Main conclusions  This is the first study of A. rubrum to report a distinct phylogeographic group centred on the lower Mississippi River, and the first to examine data comparatively with A. saccharinum. We hypothesized that A. rubrum would display stronger phylogeographic structure and greater haplotype diversity than A. saccharinum because of its greater geographic range, and ecological and morphological variation. This hypothesis was supported by the cpDNA analysis. The sharing of cpDNA and chloroplast simple sequence repeat (cpSSR) haplotypes in areas of geographic overlap provides evidence of introgression, which led to an increase in haplotype diversity in both species, and to novel phylogeographic structure in A. rubrum. We recommend that introgression be considered, along with other potential causes, as an explanation for the phylogeographic structure of cpDNA in plants.

Karlerik Eriksson – 3rd expert on this subject based on the ideXlab platform

  • laccase from sycamore maple Acer pseudoplatanus polymerizes monolignols
    Plant Physiology, 1992
    Co-Authors: Raja Sterjiades, Jeffrey F D Dean, Karlerik Eriksson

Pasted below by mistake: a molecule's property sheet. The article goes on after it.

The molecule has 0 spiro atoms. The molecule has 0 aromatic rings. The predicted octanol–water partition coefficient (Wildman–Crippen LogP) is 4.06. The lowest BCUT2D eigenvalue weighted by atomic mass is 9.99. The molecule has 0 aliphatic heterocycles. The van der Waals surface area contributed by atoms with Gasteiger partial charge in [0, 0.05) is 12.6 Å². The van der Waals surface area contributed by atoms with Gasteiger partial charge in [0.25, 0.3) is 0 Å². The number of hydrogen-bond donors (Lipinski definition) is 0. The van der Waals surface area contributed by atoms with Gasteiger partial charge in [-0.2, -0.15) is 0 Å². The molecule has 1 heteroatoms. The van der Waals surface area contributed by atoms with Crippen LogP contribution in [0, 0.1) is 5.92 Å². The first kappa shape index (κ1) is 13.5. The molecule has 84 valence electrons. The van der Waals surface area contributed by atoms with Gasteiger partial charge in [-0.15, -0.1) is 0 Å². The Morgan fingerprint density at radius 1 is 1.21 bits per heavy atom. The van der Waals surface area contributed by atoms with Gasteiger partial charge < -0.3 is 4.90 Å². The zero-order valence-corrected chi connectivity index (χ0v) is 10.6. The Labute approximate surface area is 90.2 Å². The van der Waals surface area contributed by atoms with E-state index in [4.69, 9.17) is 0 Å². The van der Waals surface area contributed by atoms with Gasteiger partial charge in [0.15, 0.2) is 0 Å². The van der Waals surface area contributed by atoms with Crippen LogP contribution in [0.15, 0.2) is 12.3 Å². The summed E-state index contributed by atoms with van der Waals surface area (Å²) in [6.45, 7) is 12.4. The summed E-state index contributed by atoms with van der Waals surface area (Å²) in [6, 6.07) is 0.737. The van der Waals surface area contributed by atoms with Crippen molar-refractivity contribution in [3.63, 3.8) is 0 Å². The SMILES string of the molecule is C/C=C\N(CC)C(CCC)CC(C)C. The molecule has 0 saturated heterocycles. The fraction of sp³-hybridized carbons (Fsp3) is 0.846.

Abstract:

    Current understanding of the final oxidative steps leading to lignin deposition in trees and other higher plants is limited with respect to what enzymes are involved, where they are localized, how they are transported, and what factors regulate them. With the use of cell suspension cultures of sycamore maple (Acer pseudoplatanus), an in-depth study of laccase, one of the oxidative enzymes possibly responsible for catalyzing the dehydrogenative polymerization of monolignols in the extracellular matrix, was undertaken. The time course for secretion of laccase into suspension culture medium was determined with respect to age and mass of the cells. Laccase was completely separated from peroxidase activity by hydrophobic interaction column chromatography, and its purity was assessed with different types of gel electrophoresis (isoelectric focusing-, native-, and sodium dodecyl sulfate-polyacrylamide gel electrophoresis). Amino acid and glycosyl analyses of the purified enzyme were compared with those reported from previous studies of plant and fungal laccases. The specific activity of laccase toward several common substrates, including monolignols, was determined. Unlike a laccase purified from the Japanese lacquer tree (Rhus vernicifera), laccase from sycamore maple oxidized sinapyl, coniferyl, and p-coumaryl alcohols to form water-insoluble polymers (dehydrogenation polymers).